On Friday I completed the second day (of four) of my training to be a Court Appointed Special Advocate (CASA). A Dependency CASA is a trained community volunteer who acts as an advocate for the best interests of children who have experienced abuse or neglect and who are the subject of Juvenile Court proceedings. CASAs are appointed to cases in which children are alleged to have been neglected, physically abused, sexually abused, and emotionally abused and/or if a parent or guardian is unable or unwilling to care for the child.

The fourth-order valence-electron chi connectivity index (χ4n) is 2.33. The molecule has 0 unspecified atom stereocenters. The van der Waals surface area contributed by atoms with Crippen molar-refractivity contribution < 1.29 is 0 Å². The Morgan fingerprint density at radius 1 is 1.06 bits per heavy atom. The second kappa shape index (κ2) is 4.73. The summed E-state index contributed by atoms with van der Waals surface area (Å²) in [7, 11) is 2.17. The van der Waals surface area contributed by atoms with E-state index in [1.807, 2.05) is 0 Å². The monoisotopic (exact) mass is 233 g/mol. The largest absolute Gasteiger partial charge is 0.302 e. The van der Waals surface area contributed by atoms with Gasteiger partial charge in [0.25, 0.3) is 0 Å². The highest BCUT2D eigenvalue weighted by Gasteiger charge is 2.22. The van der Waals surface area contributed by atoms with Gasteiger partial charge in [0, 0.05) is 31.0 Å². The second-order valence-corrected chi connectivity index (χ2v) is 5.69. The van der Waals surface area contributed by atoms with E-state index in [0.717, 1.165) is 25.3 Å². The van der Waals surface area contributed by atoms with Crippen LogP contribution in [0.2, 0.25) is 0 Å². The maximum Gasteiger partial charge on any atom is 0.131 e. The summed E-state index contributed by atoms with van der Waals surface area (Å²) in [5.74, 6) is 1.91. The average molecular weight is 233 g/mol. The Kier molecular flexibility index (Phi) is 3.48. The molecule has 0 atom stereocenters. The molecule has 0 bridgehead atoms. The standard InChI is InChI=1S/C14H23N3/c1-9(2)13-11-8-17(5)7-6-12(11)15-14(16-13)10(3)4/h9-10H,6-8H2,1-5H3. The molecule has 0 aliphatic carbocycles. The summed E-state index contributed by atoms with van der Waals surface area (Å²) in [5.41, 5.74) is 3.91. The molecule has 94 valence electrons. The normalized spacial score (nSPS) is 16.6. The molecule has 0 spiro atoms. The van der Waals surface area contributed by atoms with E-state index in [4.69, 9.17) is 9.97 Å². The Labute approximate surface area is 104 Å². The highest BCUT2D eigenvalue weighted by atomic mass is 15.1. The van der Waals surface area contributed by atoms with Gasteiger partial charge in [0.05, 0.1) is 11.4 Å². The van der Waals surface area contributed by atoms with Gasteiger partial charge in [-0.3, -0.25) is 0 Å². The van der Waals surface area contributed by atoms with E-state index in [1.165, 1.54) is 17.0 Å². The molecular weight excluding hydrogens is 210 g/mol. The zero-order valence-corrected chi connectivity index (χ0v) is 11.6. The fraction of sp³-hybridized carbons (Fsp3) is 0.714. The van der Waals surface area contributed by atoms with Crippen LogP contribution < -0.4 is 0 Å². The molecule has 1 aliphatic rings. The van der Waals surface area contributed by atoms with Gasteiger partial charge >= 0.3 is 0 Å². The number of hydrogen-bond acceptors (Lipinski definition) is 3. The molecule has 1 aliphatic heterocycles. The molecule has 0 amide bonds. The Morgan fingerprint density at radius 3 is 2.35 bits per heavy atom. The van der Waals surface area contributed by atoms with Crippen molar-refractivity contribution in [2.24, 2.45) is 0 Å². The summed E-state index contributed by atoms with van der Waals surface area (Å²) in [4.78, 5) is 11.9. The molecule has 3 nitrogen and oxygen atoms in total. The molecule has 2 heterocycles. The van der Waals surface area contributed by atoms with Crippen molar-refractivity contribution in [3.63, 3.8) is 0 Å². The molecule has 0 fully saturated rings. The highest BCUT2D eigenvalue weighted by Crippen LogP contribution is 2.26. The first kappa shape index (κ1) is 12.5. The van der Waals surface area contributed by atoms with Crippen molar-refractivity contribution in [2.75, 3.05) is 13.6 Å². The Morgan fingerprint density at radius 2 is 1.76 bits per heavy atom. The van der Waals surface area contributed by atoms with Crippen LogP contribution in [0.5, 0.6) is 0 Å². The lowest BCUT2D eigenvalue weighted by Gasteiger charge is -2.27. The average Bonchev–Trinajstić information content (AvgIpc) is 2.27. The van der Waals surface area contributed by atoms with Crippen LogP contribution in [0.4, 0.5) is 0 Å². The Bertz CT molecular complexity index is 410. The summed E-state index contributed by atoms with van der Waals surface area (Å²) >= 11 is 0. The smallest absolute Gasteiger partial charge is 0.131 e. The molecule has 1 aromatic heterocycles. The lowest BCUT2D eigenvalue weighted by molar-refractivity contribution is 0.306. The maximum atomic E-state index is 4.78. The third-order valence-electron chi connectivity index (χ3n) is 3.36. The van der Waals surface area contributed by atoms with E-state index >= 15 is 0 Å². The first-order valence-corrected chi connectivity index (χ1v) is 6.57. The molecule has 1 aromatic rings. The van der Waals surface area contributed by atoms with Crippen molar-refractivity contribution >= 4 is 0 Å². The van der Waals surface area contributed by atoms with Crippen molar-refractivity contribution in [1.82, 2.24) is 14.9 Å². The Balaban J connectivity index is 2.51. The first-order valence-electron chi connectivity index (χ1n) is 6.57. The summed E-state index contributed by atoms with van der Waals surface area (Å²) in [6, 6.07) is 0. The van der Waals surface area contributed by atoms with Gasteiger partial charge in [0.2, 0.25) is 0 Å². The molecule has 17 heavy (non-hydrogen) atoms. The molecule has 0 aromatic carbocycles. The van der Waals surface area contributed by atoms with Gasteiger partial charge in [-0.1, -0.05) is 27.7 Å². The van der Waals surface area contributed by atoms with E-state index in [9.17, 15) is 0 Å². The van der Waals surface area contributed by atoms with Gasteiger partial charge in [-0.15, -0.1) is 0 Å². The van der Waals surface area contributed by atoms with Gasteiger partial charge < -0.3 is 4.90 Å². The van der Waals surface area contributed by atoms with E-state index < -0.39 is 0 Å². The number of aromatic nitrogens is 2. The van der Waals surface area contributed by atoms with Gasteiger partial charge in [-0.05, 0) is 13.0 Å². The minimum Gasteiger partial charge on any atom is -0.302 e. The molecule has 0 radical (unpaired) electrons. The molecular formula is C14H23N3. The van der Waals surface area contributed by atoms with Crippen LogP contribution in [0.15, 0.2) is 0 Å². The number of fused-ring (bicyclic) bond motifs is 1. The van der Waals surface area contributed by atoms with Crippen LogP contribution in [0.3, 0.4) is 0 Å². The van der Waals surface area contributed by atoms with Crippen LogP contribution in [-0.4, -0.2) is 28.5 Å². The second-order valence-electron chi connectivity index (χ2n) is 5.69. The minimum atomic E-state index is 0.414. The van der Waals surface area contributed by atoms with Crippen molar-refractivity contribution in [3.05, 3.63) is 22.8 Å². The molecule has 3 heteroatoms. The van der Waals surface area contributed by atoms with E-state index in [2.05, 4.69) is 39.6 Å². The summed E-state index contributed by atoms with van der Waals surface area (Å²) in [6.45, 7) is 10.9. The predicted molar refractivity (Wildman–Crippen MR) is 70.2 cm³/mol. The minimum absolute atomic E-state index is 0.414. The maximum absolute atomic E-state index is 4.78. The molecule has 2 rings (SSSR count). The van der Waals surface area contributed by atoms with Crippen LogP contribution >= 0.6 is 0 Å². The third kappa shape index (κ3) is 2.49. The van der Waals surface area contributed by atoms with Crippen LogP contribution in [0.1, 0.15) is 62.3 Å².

The training is pretty serious and ensures volunteers have enough knowledge of how the entire foster care and family court system works to be an effective advocate. On Friday we focused on understanding the impact of race, ethnicity, and culture in how families interact with their kids.
I’m trying to learn about how the system works from both the top level (we spend XXX on YYY, then ZZZ happens…) and from the street (they do what?) I don’t think I’ll actually be allowed to carry a case given the conflict of interest I have as the eventual manager of the social worker on the case, but seeing how it works (or doesn’t) is invaluable. Particularly compelling was the final video we watched of a graduation from family court in King County, with the return of the kids.
More info on CASA: